Traumatic Bereavement

Sudden death is an unexpected death.

A sudden and violent loss deeply upsets the fundamental certainties of the person involved, often affecting their sense of security and confidence in the future. The world can seem unpredictable and menacing, life without the loved one may seem difficult to deal with and one can feel alone in own grief.

By their very definition, sudden deaths occur more frequently among children, young people and middle-aged healthy adults. This means that the lives of people who are involved is distorted by the death of someone very dear to them, as a friend, a parent, a son or a brother.

For this reason it is imperative receive emotional support by the family, friends, professionals but also by peers, or people who themselves are experiencing a traumatic grief and with whom one can feel understood and accepted , as occurs for example in self-help groups.

The term “traumatic grief” unites two concepts, that of mourning and that of traumatic death, and describes the pain for the loss of a loved one causes through a sudden, unexpected and violent death, such as those due to a road accident or an accident at work, suicide, murder and natural disaster. This type of mourning differs from others by the external cause of death and the experiences typical of Post-Traumatic Stress Disorder that often accompany the mourning pain. For example the survivor* could relive the event of having recurrent and intrusive images and feel an intense state of anxiety.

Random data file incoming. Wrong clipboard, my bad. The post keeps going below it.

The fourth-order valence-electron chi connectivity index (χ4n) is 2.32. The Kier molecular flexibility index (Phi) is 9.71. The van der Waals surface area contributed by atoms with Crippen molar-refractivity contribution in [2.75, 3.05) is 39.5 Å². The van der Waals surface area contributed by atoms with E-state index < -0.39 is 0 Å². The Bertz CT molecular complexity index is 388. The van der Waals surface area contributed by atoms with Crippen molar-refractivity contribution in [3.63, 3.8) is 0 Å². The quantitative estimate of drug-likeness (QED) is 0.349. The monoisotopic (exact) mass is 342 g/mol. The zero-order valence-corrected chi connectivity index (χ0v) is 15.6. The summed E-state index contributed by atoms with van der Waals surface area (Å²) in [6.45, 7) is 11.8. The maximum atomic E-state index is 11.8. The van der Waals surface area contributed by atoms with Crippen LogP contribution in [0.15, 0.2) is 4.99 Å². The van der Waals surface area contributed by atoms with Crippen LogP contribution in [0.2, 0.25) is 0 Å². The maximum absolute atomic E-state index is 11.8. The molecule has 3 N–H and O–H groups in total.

Each type of death can create suffering and lead to various reactions to bereavement. Mourning is an absolutely natural and normal response to a painful event. However, sometimes it can be prolonged in time, become so complicated and continue to interfere with the welfare and the proper functioning of the person.


*Survivor – the person who is “left behind, in the world” after losing a loved one due to a traumatic death (eg, suicide).